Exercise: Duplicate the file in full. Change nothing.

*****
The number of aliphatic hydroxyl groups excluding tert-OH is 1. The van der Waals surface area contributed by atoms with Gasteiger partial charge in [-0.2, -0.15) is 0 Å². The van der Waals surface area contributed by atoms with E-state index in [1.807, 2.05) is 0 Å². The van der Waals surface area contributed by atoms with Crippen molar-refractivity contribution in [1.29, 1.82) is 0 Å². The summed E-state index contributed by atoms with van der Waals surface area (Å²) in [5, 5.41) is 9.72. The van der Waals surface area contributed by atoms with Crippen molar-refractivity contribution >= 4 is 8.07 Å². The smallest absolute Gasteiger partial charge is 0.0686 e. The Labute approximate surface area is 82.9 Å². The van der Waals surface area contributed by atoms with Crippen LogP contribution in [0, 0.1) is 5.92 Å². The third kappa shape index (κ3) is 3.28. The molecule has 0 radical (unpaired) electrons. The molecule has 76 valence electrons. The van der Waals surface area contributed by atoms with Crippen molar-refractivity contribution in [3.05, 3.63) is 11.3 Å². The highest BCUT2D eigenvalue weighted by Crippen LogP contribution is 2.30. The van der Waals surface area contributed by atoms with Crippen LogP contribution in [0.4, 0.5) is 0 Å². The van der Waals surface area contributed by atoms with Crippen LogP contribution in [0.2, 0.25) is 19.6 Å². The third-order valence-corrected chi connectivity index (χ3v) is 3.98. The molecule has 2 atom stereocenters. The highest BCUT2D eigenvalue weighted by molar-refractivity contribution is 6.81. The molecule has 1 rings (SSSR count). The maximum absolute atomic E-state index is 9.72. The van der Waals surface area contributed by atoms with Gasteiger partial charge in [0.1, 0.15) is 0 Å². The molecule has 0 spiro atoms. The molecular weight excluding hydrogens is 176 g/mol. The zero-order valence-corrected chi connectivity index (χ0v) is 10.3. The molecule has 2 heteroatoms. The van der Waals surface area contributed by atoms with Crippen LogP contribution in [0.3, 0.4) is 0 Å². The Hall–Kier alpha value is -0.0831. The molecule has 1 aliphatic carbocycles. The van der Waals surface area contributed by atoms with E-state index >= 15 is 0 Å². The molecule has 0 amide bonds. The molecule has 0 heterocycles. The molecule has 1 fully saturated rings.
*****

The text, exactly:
The number of aliphatic hydroxyl groups excluding tert-OH is 1. The van der Waals surface area contributed by atoms with Gasteiger partial charge in [-0.2, -0.15) is 0 Å². The van der Waals surface area contributed by atoms with E-state index in [1.807, 2.05) is 0 Å². The van der Waals surface area contributed by atoms with Crippen molar-refractivity contribution in [1.29, 1.82) is 0 Å². The summed E-state index contributed by atoms with van der Waals surface area (Å²) in [5, 5.41) is 9.72. The van der Waals surface area contributed by atoms with Crippen molar-refractivity contribution >= 4 is 8.07 Å². The smallest absolute Gasteiger partial charge is 0.0686 e. The Labute approximate surface area is 82.9 Å². The van der Waals surface area contributed by atoms with Crippen LogP contribution in [0, 0.1) is 5.92 Å². The third kappa shape index (κ3) is 3.28. The molecule has 0 radical (unpaired) electrons. The molecule has 76 valence electrons. The van der Waals surface area contributed by atoms with Crippen molar-refractivity contribution in [3.05, 3.63) is 11.3 Å². The highest BCUT2D eigenvalue weighted by Crippen LogP contribution is 2.30. The van der Waals surface area contributed by atoms with Crippen LogP contribution in [0.4, 0.5) is 0 Å². The van der Waals surface area contributed by atoms with Crippen LogP contribution in [0.2, 0.25) is 19.6 Å². The third-order valence-corrected chi connectivity index (χ3v) is 3.98. The molecule has 2 atom stereocenters. The highest BCUT2D eigenvalue weighted by molar-refractivity contribution is 6.81. The molecule has 1 rings (SSSR count). The maximum absolute atomic E-state index is 9.72. The van der Waals surface area contributed by atoms with Gasteiger partial charge in [0.1, 0.15) is 0 Å². The molecule has 0 spiro atoms. The molecular weight excluding hydrogens is 176 g/mol. The zero-order valence-corrected chi connectivity index (χ0v) is 10.3. The molecule has 2 heteroatoms. The van der Waals surface area contributed by atoms with Crippen LogP contribution in [0.3, 0.4) is 0 Å². The Hall–Kier alpha value is -0.0831. The molecule has 1 aliphatic carbocycles. The van der Waals surface area contributed by atoms with E-state index >= 15 is 0 Å². The molecule has 0 amide bonds. The molecule has 0 heterocycles. The molecule has 1 fully saturated rings.